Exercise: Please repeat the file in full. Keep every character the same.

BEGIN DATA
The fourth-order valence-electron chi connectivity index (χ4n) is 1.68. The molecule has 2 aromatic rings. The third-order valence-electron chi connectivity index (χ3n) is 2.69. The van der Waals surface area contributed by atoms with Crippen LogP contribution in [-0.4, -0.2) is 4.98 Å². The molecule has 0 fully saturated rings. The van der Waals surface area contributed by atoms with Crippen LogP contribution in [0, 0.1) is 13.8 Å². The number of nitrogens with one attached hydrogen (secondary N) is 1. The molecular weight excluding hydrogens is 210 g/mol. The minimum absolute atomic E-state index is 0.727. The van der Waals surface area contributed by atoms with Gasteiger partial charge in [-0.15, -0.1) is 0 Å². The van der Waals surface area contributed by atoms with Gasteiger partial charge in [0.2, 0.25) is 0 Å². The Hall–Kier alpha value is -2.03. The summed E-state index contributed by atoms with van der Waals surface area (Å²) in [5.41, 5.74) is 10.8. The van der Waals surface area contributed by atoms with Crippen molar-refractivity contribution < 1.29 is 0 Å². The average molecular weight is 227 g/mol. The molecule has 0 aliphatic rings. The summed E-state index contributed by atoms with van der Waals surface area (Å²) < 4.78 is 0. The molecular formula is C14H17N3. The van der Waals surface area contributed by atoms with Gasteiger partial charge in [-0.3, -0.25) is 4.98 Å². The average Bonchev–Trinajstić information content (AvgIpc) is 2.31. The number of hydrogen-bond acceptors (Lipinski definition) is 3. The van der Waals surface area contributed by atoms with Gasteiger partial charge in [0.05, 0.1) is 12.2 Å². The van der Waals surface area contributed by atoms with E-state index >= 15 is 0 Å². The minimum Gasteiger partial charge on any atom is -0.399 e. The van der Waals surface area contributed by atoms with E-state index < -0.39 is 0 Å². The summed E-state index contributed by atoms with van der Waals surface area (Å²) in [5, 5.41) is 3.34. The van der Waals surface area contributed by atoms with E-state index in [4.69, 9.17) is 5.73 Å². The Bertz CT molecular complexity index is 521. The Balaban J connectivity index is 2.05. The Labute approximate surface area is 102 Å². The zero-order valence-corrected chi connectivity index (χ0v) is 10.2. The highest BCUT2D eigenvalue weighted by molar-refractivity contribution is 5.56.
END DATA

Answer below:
The fourth-order valence-electron chi connectivity index (χ4n) is 1.68. The molecule has 2 aromatic rings. The third-order valence-electron chi connectivity index (χ3n) is 2.69. The van der Waals surface area contributed by atoms with Crippen LogP contribution in [-0.4, -0.2) is 4.98 Å². The molecule has 0 fully saturated rings. The van der Waals surface area contributed by atoms with Crippen LogP contribution in [0, 0.1) is 13.8 Å². The number of nitrogens with one attached hydrogen (secondary N) is 1. The molecular weight excluding hydrogens is 210 g/mol. The minimum absolute atomic E-state index is 0.727. The van der Waals surface area contributed by atoms with Gasteiger partial charge in [-0.15, -0.1) is 0 Å². The van der Waals surface area contributed by atoms with Gasteiger partial charge in [0.2, 0.25) is 0 Å². The Hall–Kier alpha value is -2.03. The summed E-state index contributed by atoms with van der Waals surface area (Å²) in [5.41, 5.74) is 10.8. The van der Waals surface area contributed by atoms with Crippen molar-refractivity contribution < 1.29 is 0 Å². The average molecular weight is 227 g/mol. The molecule has 0 aliphatic rings. The summed E-state index contributed by atoms with van der Waals surface area (Å²) < 4.78 is 0. The molecular formula is C14H17N3. The van der Waals surface area contributed by atoms with Gasteiger partial charge in [-0.3, -0.25) is 4.98 Å². The average Bonchev–Trinajstić information content (AvgIpc) is 2.31. The number of hydrogen-bond acceptors (Lipinski definition) is 3. The van der Waals surface area contributed by atoms with Gasteiger partial charge in [0.05, 0.1) is 12.2 Å². The van der Waals surface area contributed by atoms with E-state index >= 15 is 0 Å². The minimum Gasteiger partial charge on any atom is -0.399 e. The van der Waals surface area contributed by atoms with E-state index < -0.39 is 0 Å². The summed E-state index contributed by atoms with van der Waals surface area (Å²) in [5, 5.41) is 3.34. The van der Waals surface area contributed by atoms with E-state index in [4.69, 9.17) is 5.73 Å². The Bertz CT molecular complexity index is 521. The Balaban J connectivity index is 2.05. The Labute approximate surface area is 102 Å². The zero-order valence-corrected chi connectivity index (χ0v) is 10.2. The highest BCUT2D eigenvalue weighted by molar-refractivity contribution is 5.56.